82 High Street, Eastport, Maine.
The North Church Project Space building was originally built in 1819 for the Free Will Baptist Society, organized three years before, and known as the North Baptist Church when the then District of Maine was still part of the Commonwealth of Massachusetts. The building employs uniquely strong construction techniques not found elsewhere in New England and its interior columns display Georgian style influences. In 1881 the building was raised upwards and a ground level vestry space added beneath. Thirty-five years later, in 1916, during the 100th anniversary of the organization of the church society, a series of stained glass memorial windows created by the Boston studio glass firm of Spence, Bell & Company were installed in the main sanctuary and balcony spaces. For photographs and descriptions of the windows, click here: stained glass windows.
Soon after 2000, the building became abandoned. In 2014, the building was gifted to TIMA by the then successor church owners to insure the building’s preservation. Many of the original church records are now in the collections of TIMA. The building is included in Eastport’s local historic district. The sanctuary space (as shown in photograph) contains a 23 foot high vaulted ceiling and remarkable acoustics (the best in the region) with a wide open ground level former vestry space below. The sanctuary space can host an audience of up to 220 people while the ground level former vestry space can host up to 50 people. TIMA is developing the building as an extension of its exhibition and artist in residence programs including performances, site-specific art installations, multi-media presentations, along with ground level studio and workshop space. See this short time lapse video showing the creation of artist, Anna Hepler’s, Undertow installation in 2016: Undertow installation.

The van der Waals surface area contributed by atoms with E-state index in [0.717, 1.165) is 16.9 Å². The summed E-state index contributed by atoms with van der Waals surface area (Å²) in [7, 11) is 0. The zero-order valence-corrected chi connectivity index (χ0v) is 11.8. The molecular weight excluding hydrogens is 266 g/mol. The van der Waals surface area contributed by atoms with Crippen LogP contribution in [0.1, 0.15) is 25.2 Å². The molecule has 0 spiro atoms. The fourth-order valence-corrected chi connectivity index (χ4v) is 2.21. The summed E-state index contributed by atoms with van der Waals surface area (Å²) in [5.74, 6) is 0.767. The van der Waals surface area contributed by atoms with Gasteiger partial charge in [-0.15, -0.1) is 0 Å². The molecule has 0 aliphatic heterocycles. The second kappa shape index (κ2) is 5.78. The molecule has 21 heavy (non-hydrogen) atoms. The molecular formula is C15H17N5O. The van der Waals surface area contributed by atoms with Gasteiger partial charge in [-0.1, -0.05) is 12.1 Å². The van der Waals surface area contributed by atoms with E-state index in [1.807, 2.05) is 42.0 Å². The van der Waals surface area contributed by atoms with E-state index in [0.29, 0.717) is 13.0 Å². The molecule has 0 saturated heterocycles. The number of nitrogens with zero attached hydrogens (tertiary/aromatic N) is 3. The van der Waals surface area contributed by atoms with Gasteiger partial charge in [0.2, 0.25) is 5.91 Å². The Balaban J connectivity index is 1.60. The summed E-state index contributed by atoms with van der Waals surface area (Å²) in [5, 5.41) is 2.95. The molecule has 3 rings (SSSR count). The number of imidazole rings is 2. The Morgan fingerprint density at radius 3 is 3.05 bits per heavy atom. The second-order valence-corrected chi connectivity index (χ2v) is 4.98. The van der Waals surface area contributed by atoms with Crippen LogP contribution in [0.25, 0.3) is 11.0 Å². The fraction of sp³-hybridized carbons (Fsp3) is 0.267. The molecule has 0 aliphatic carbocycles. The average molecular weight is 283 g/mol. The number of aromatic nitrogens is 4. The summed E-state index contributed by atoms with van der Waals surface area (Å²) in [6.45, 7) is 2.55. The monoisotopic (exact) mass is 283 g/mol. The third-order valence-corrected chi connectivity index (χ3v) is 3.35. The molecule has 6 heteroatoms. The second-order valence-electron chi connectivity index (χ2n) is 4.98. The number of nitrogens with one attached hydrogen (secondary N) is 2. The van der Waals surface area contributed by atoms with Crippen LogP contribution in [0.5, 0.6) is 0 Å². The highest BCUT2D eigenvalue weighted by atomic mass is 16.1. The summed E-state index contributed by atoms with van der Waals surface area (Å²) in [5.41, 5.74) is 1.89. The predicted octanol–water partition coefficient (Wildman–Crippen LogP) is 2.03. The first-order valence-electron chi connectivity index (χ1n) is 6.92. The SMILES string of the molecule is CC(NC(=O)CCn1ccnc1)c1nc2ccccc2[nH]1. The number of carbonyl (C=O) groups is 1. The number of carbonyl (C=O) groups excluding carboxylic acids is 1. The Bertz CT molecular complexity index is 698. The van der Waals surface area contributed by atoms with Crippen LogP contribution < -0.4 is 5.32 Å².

The sanctuary space is now known as Tuckett Hall and a plaque on the entry wall of the space notes: “This repurposed space is in honor of Bob Tuckett, Sr. and Polly Mattis Tuckett whose selfless love of family and community is remembered.”
A custom made Schlicker chamber organ (not a church organ), designed for solo and ensemble Renaissance and Baroque music and obtained from Brooklyn, New York, was installed in the spring of 2018 in the rear addition of the building. See this short time lapse video showing the initial installation of the organ: organ installation. The organ was originally built in 1961 by the Schlicker organ company of Buffalo, New York for noted American sculptor, Richard Lippold, of Locust Valley, New York. The actual organ pipes were made by the Flentrop organ company of the Netherlands. More about this organ can be found through the Organ Historical Society’s pipe organ database: 1961 Schlicker Organ. For additional information about the North Church Project Space follow this link: North Church Project Space.